越語/Việt ngữ/Vietnamese language



Currently, the vast majority of Vietnamese people, both in Vietnam and abroad, are illiterate in reading Chinese and Vietnamese characters. This has led to fairly widespread confusion regarding certain terms such as Hán (漢) and Nôm (喃) when used to describe a written language. Before continuing, it’s necessary to have a proper understanding of the difference between Hán (漢) and Nôm (喃) and their relation to the Vietnamese language.

1. Hán (漢) is used to describe Chinese characters (漢字, Hán tự). The term Hán literature (漢文, Hán văn) is generally used to describe writings in classical Chinese (also called literary Chinese). Classical Chinese, also referred to as wenyan (文言, văn ngôn) by modern sources, is a written language that served as the lingua franca for China, Vietnam, Korea, and Japan until the early 20th century. Two educated persons  from any of these countries would have been able to have a conversation in classical Chinese through writing, literally a “brush-conversation” (筆談, bút đàm).  The role of classical Chinese in East Asia is often compared to that of Latin in Europe. Prior to the 20th century, most Vietnamese literature was written using classical Chinese.

2. Nôm (喃) is used to describe characters derived from Chinese characters (漢字, Hán tự) used to write the Vietnamese language.The history and development of Nôm (喃) characters is so detailed that only a very brief overview can be given here. Because the Vietnamese language is a combination of words taken from Chinese and native Vietnamese words, literature written in Nôm (喃) also contains a large amount of Chinese characters (漢字, Hán tự).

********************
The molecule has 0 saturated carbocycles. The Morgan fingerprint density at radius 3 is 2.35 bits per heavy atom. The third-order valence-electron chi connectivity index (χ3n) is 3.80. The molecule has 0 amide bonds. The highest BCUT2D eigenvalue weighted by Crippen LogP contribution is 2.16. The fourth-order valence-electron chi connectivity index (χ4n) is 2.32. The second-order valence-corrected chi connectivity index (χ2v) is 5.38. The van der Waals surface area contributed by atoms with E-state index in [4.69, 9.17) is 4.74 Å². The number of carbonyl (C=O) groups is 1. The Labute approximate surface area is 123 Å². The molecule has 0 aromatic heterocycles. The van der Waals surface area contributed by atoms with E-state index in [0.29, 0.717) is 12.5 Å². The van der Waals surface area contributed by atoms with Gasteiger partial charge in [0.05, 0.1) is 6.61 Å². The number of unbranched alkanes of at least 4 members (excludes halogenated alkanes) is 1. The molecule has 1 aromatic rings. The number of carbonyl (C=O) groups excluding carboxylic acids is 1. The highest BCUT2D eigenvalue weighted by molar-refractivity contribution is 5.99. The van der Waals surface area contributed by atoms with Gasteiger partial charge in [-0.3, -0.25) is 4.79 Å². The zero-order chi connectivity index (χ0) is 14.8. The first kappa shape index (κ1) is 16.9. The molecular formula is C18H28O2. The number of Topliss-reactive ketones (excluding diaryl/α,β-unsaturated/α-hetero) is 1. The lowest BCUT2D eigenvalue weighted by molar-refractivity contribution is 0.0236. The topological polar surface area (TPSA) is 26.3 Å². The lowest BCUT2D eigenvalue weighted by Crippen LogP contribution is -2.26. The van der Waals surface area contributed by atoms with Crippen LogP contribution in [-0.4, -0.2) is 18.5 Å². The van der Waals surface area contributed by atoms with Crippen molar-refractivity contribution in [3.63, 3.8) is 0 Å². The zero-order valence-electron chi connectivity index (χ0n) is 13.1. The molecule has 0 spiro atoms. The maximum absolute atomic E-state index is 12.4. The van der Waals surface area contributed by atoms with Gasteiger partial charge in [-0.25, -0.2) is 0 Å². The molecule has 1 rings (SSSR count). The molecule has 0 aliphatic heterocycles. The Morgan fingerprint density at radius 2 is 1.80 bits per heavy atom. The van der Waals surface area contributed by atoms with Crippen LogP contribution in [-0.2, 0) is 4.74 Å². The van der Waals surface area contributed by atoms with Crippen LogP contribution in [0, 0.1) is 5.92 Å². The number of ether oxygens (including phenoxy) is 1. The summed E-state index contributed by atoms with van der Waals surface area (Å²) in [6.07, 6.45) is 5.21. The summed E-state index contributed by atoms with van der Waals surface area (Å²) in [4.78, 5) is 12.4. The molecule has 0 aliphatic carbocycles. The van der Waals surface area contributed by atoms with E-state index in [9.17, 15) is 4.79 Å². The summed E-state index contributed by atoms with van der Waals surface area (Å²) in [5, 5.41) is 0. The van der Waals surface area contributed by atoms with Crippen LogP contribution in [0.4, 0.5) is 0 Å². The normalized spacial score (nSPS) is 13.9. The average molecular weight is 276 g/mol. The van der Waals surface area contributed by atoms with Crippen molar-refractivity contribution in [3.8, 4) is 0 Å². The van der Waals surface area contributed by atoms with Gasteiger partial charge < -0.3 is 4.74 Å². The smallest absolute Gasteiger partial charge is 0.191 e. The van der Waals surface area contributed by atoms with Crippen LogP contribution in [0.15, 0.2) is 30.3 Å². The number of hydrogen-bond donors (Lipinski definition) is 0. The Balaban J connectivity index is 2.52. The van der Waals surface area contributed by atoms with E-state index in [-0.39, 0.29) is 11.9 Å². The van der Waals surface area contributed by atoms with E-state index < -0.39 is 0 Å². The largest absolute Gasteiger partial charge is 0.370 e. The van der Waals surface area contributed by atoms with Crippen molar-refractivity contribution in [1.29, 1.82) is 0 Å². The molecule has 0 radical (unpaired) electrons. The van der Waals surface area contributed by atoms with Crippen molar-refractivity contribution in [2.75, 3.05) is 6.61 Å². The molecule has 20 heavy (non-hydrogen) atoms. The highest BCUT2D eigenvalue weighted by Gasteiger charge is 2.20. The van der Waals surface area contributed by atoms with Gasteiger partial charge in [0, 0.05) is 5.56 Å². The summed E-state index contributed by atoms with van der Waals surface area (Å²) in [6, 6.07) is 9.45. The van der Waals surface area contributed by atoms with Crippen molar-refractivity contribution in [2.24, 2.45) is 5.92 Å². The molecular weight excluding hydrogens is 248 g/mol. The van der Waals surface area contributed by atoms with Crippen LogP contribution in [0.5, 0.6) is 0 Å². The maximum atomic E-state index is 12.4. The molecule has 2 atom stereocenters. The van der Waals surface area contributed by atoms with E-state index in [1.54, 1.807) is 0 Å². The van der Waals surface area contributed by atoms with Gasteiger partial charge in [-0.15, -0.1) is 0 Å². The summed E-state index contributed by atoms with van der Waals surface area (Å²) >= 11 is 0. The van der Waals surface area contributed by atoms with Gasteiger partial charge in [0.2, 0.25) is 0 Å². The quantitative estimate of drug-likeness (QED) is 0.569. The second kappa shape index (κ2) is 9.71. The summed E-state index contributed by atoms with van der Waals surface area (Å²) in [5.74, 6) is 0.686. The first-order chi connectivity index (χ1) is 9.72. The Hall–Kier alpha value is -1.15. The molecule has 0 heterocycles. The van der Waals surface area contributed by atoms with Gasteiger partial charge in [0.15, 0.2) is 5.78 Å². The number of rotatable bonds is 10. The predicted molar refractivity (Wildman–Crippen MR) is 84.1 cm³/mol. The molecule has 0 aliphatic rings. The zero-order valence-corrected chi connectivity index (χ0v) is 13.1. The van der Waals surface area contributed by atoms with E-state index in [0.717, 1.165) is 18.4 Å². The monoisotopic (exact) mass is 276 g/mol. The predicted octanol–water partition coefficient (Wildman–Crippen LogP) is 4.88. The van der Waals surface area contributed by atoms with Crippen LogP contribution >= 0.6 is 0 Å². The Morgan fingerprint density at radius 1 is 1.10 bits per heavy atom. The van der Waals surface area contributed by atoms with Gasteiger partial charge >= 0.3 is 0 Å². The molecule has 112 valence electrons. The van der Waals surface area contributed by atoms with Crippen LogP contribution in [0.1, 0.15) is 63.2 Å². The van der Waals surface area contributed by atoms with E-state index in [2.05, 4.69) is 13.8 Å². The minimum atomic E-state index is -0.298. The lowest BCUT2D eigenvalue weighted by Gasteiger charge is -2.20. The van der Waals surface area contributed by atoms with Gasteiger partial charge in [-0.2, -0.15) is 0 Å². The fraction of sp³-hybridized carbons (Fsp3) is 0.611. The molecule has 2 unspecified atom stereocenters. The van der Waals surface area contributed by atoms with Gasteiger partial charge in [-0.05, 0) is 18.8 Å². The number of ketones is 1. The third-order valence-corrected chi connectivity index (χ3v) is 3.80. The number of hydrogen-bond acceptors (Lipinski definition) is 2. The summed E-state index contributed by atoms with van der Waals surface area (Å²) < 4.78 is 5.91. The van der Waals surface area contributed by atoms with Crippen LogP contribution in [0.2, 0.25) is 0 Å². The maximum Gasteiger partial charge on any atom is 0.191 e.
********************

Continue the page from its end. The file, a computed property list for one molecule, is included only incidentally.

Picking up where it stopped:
Confusion and misinformation about these terms has spread because today Vietnamese is universally written using a Romanization system first developed by Roman Catholic missionaries to help Europeans learn Vietnamese. This Romanization system, known as the “National language” (國語, quốc ngữ), is not without great merit, but it also has many short-comings and negative influences on Vietnamese language and culture. Perhaps the greatest evil of this system is that it has led to the alienation of Vietnam from the rest of East Asia. Vietnam is an East Asian country with East Asian culture. It belongs in the same category as China, Korea, and Japan. However, because most Vietnamese people are illiterate in reading Chinese characters, the vast shared cultural treasury of the Sinosphere is alien territory to many.

One clear example of this is how translators deal with the names of Korean, Japanese, and occasionally even Chinese names for people and places into Vietnamese. Since both Korea and Japan use Chinese characters for personal names, etc the most logical method for rendering their names into Vietnamese would be to give the Vietnamese pronunciation of the Chinese characters, i.e., the Sino-Vietnamese (漢越, Hán Việt) pronunciation. Instead, most newspapers and news-stations use the romanized Vietnamese writing system (國語, quốc ngữ) to render unpronounceable transliterations of Korean and Japanese names.

As an example of what should be done instead, here are the names of singers belonging to the popular Girls’ Generation group ( 少女時代, Thiếu nữ thời đại) given with their Sino-Vietnamese (漢越, Hán Việt) pronunciation:

Tae-yeon (太妍, Thái Nghiên) – 金泰耎 Kim Thái Nhuyễn (김태연 Kim Tae Yeon)

Jessica – 鄭秀妍 Trịnh Tú Nghiên (정수연 Jung Soo Yeon)

Sunny – 李順圭 Lý Thuận Khuê (이순규 Yi Sun Gyu)

Tiffany – 黃美英 Hoàng Mỹ Anh (황미영 Hwahng Mi Young)

Hyoyeon (孝淵, Hiếu Uyên) – 金孝淵 Kim Hiếu Uyên (김효연 Kim Hyo Yeon)

Yuri (俞利, Dũ Lợi) – 權俞利 Quyền Dũ Lợi (권유리 Gwon Yu Ri)

Sooyoung (秀英, Tú Anh) – 崔秀英 Thôi Tú Anh (최수영 Choe Soo Young)

Yoona (潤娥, Nhuận Nga) – 林潤娥 Lâm Nhuận Nga (임윤아 Im Yoon A)

Seohyun (徐玄, Từ Huyền) – 徐朱玄 Từ Chu Huyền (서주현 Seo Joo Hyun)



– I have never consciously listened to anything by Girls’ Generation




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